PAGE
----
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The shape of each stud is unusual but is basically a chevron and they are laid out in a bi-directional pattern, i.e. the forefoot ones are for accelerating and the heel ones are for braking on descents.

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There are cutaways at the front which expose the carbon rockplate.

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The Ride

I’ve been running lots of heavier shoes lately so although this isn’t the lightest shoe going, it felt very light to me. It looked really well made and as though it would hold together well under some brutal alpine trail abuse. We’ll see!

The fit was surprising, as it is sold as a ‘minimal fit, one that closely hugs the forefoot’, but I found the forefoot relatively spacious compared to a Salomon sense shoe for example. This was really good for me as so often race shoes are very narrow at the toe which I find a bit too much for my very slightly wide feet.

Once on they felt good. The tongue helped create a custom fitted feel due to its elasticity. Just walking around I felt low to the ground and as though there would be good trail feedback. The toe box actually felt great for me letting the toes have plenty of space.

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My first run in them was great! They are a really enjoyable shoe to run in as they are so light, flexible and fast! I really just wanted to get on some really steep ascents and then turn around and fly back down.

The tread is amazing. It is exceptional on rock, dry and wet. Possibly the best wet rock performance I’ve ever experienced! As I got used to how they performed my confidence in my footing grew quickly. The Vibram Megagrip compound is fantastic. Usually really sticky outsoles means soft rubber which equates to poor durability. Well, considering the hammering I have dished out, they are looking remarkably good with plenty more life left in them. I think Vibram are onto something here! I’d be interested to try some of the other shoes that utilise it.

I have run them in some slippery mud and they aren’t great, but that’s no surprise with their relatively small studs. They are just not designed for the fells!

The ‘Carbon Shield’ rock plate must be very thin as the shoe is very flexible, and as I guessed, the feedback from the trail is great, letting your feet know exactly what they are travelling over. So with that in mind, it begs the question of whether the rock plate is effective enough. Well, for me, with my sensitive feet, the underfoot protection is adequate for a good few hours on some very rocky trails. In fact, although I haven’t taken them past 6 hours, they have never left my feet feeling sore once.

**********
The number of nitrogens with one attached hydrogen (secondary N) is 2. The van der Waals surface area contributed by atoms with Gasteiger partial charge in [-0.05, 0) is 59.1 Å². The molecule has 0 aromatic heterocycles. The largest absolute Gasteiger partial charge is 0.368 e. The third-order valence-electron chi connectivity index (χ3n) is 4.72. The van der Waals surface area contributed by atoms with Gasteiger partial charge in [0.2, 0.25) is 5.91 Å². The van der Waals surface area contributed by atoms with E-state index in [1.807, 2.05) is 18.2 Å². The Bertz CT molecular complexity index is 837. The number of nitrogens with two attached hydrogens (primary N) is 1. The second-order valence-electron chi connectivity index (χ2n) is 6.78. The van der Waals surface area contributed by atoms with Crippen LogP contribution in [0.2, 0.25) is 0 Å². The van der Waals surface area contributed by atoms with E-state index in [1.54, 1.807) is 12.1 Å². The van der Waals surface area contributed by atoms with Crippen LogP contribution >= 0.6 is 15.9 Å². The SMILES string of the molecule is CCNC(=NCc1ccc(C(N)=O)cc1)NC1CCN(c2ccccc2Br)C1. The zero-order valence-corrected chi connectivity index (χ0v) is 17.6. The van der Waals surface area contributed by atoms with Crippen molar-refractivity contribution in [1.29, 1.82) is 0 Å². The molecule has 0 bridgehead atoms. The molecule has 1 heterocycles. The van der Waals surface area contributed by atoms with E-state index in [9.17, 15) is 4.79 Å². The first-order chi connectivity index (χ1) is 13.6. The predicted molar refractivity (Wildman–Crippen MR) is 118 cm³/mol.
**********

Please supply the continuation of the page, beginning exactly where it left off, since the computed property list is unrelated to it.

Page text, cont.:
My previous experience with the speed lace style of fastening is with the Salomon sense shoe, and it was good, except that you had to be accurate with the tension as it was easy to slightly over tighten which would make a sore point on the top of your foot. Well, maybe I’ve just got used to it, but I have not once had to loosen off the laces due to sore points. The laces seem overly long but this doesn’t matter as there is plenty of room in the tongue pocket to pack it away.

Final Thoughts…

Dynafit are relative newbies in the trailrunning market, but they have learnt fast. The Feline Vertical Pro is a fantastic shoe that has balanced up weight, protection, comfort and proprioception just brilliantly. It also manages to be durable too! The Vibram outsole is fantastic but it is not an all rounder. If a lot of your running is going to be in slippery and sticky mud then the Feline Vertical Pro is not the best choice.

This shoe is for those who run fast, efficient and want the confidence the grip gives to really kill those big technical descents.

Oh and in case you’re wondering, a small amount of my runs are on flat trail and tarmac as I link up different sections of trail, and the Felines are really quite good on the roads too.

It is sold as a fast shoe for short to medium length runs and I agree, though I think that the more efficient runners will be able to go long in them.

A really exciting shoe from Dynafit, and I am really looking forward to seeing how they progress in the future.

They look so good!

Comments   

0 #2 Neil Bryant 2016-07-24 16:22
Hi Niandi.
I will only write a review when I think I have given the shoe a really good test. This shoe has done over 200km. It is all recorded on Strava. This will all be on steep terrain in Chamonix and the vertical ascent will be in the region of 15,000-20,000 metres. It's durability has surprised me.
Neil
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0 #1 Niandi Carmont 2016-07-24 15:40
Interesting review Neil. Out of curiosity, how many test runs have you done in them?